It is sometimes mean and low to complain too much about public art. But how it is possible that "Mirror Maze" costs the same as the "Waldo Stewards" project on the stairwell across the street, which seems like it is way more complicated? (More on those here.) Anyway, these are budgets and valuations to consider when we assess things like bike share. Art shouldn't be commodified (though of course it is at auction and such), and it is difficult to price instances of art as if they had some direct utility. They express non-monetary values.  At the same time, it is reasonable to ask "if we value X with this amount of public subsidy, how should we value Y with public subsidy." Or "if we fund thing X, what valuable thing Y do we have to give up?" Comparison will help make sure there is a reasonable proportionality and that the trade-offs are right in levels of subsidy and support.

Just in general we don't do enough comparison.

One of the central claims in the contest over the Salem River Crossing is that the process and case for UGB expansion really didn't compare in a deep and sophisticated way the costs and benefits of Alternative 2A and of making a serious attempt to implement a robust suite of traffic demand management actions. The argument was framed instead as "how little can we do and still justify the big highway and bridge"? It was motivated reasoning, not dispassionate analysis.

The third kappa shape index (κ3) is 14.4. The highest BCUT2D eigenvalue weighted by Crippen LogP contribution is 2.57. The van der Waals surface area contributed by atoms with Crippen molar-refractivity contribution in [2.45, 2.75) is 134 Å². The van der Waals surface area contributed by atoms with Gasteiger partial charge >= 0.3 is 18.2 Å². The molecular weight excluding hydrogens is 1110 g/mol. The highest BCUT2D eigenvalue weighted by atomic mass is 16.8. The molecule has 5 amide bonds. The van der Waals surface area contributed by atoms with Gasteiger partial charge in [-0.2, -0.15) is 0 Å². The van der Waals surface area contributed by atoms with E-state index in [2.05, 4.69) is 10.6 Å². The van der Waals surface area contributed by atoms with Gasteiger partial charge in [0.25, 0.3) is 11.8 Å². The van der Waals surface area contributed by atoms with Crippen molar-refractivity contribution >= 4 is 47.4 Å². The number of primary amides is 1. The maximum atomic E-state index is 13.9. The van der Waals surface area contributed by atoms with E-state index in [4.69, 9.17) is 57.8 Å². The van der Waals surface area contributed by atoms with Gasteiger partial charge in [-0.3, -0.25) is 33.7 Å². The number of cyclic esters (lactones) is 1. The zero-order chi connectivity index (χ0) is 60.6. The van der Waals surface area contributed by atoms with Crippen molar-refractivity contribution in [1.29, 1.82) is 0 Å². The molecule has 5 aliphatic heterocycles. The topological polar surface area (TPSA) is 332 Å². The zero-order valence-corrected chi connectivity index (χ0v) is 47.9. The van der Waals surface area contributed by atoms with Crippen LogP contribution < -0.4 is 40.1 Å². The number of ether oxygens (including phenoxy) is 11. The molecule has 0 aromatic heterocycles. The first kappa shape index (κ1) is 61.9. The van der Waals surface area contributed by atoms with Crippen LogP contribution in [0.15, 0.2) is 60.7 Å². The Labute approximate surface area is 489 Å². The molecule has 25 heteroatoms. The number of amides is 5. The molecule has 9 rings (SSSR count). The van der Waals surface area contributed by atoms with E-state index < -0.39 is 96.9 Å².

And from the Strategic Planning process, two relevant and related observations:
  • Finding 3. Elected officials and staff do not have coordinated systems to make, implement, and evaluate policy decisions
  • Finding 4. The City needs more staff capacity to implement a coordinated package of forecasting, planning, and evaluation systems

2 comments:

Jim Scheppke said...